First Zombie Encounter: When the lab exploded and released the virus. My entire team was infected.
Favorite Zombie Kill: When I had to relieve the head of funding for Project Ninth Gamma of his condition with a jagged edge of a broken Petri dish.
Specialty: Excellent at fixing the team’s physical and psychological wounds
Earl “The Duke” Jenkins
Role: Photographer and novelist, documenting the Zombie Apocalypse for future generations, with plans to make millions off of the book and movie rights afterwards.
Weapon of Choice: Glock 19 with green laser and 33-round mags
Modus Operandi: Tends to hold camera in one hand, Glock in the other, and photographs zombies until the last possible moment before popping them in their gory heads.
Secret Shame: Once artfully photographed the grisly death of a politician rather than try to save him.
Thing he Misses Most about the Old World: Playing “Left 4 Dead” online with friends… all of whom later became zombies.
Zombie Kill of the Week: Zombie got too close during a photo shoot. Duke stunned the zombie with his camera flash, then impaled him with a Ka-Bar knife he has strapped to a leg of his camera tripod. Then took a picture of the dead zombie with the camera (and zombie) still attached to the tripod.
Favorite Conspiracy Theory: Lady Gaga was the first zombie, years ago. Many suspected even then, but nobody knows for sure.
Role: Deployed in Afghanistan conducting anti-zombie operations to include vehicle interdiction, helicopter assault force, and foot patrols in hopes of finding the cause of the world’s outbreak. Responsible for 20-man reconnaissance/ surveillance team.
We currently have teams deployed in the Horn of Africa, Europe and South East Asia conducting similar missions in hopes of gaining intelligence in counter-zombie asymmetrical warfare.
Highly motivated to find the root of the outbreak which will in turn lead to a possible cure. It is also fun to waste zombies.
First Zombie Encounter: 14 July 2011 (female, approx. 23 to 30 years old, unable to determine due to decomposition, Bagram Air Base, Afghanistan)
Too Close for Comfort, Those taken by the Zombie Apocalypse: Too many to list, I stopped counting after the first 100 team mates.
Weapon of Choice: FNH SCAR 17 (.308) with EGLM 40mm grenade launcher attached. Leupold 1.1-8X scope.
Little Known Factoid: Never bitten by Zombie
Closest Call with a Zombie: Vehicle convoy was ambushed IVO Asadabad Afghanistan. Lost everybody in my vehicle but was extracted via SPIES system from HH60 Blackhawk. During extraction operations, male zombie became entangled in SPIES rigging approx. three feet from me. I was saved by the door gunner who opened fire on zombie with Dillon precision Mini Gun.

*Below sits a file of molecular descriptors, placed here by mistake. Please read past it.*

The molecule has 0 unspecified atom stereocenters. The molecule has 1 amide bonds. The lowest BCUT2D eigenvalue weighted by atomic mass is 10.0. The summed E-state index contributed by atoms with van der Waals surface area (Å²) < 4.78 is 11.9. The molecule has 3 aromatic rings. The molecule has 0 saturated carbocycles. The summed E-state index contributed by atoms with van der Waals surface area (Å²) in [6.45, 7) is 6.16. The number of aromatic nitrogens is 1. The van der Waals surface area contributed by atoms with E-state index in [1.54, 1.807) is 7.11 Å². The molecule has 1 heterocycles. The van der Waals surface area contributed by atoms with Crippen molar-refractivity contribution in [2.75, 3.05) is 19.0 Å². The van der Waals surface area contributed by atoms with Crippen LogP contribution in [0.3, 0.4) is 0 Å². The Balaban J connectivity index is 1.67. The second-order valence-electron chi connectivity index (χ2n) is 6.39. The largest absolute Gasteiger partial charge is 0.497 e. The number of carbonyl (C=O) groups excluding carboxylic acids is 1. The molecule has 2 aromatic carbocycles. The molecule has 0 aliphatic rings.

David “Rampage” McCormick
Role: Former U.S. Air Force security forces who’s entire unit was wiped out by the zombie plague. Heavy weapons and entry team expert. Surviving to kill the maximum amount of zombie trash.
Weapon of Choice: M60/M4 or wooden bat with nails hammered in the fat end
First Zombie Kill: Hit him with the kitchen television
First Zombie Encounter: Encountering my zombie neighbor in my kitchen
Personality: Team oriented soldier
Blood Type: O neg
Sharp-eye “SURVIVOR” Sophie
Role: Sharp Shooter
SURVIVOR is my middle name…I was stranded on some left coast island and managed to outwit and outlast the Zombies.
Weapons of Choice: Match set 1873 Bird’s Head SA Colt .45 (gotta have one for each hand); SA Model 92 .45 rifle; Browning 1885 .4570 High-wall
Best Kill: Head shot at 800 yards, but can take ’em down at a mite over 1200 yards
Motto: Kill ‘em all, let God sort ‘em out
Personality Type: Rogue, loner
Shoots Pistol and Long Gun: Left-handed
Weapons Carried for Recon and Supply gathering: M24 – Rifle (carried in drag bag not on all occasions); M4 – Rifle; M9 – Pistol; Ka-Bar Knife
Mounted and Stationary: M60 – Machine Gun (one at each safehouse); M24 – Primary weapon
Closest Call with a Zombie: While taking a high position and providing high level cover for my old team the door leading into one of the safe houses was not securely locked down. By the time I heard them they were about five feet from me and closing in. I reached for my handgun but there was at least 25 to 35 on the roof top. Having my quick escape route I latched into my rappelling rope and bailed down the side of the building into my secondary safe area. This area is a fully enclosed location where the only way in is through the window. I stood at the window watching zombie after zombie attempt to fly.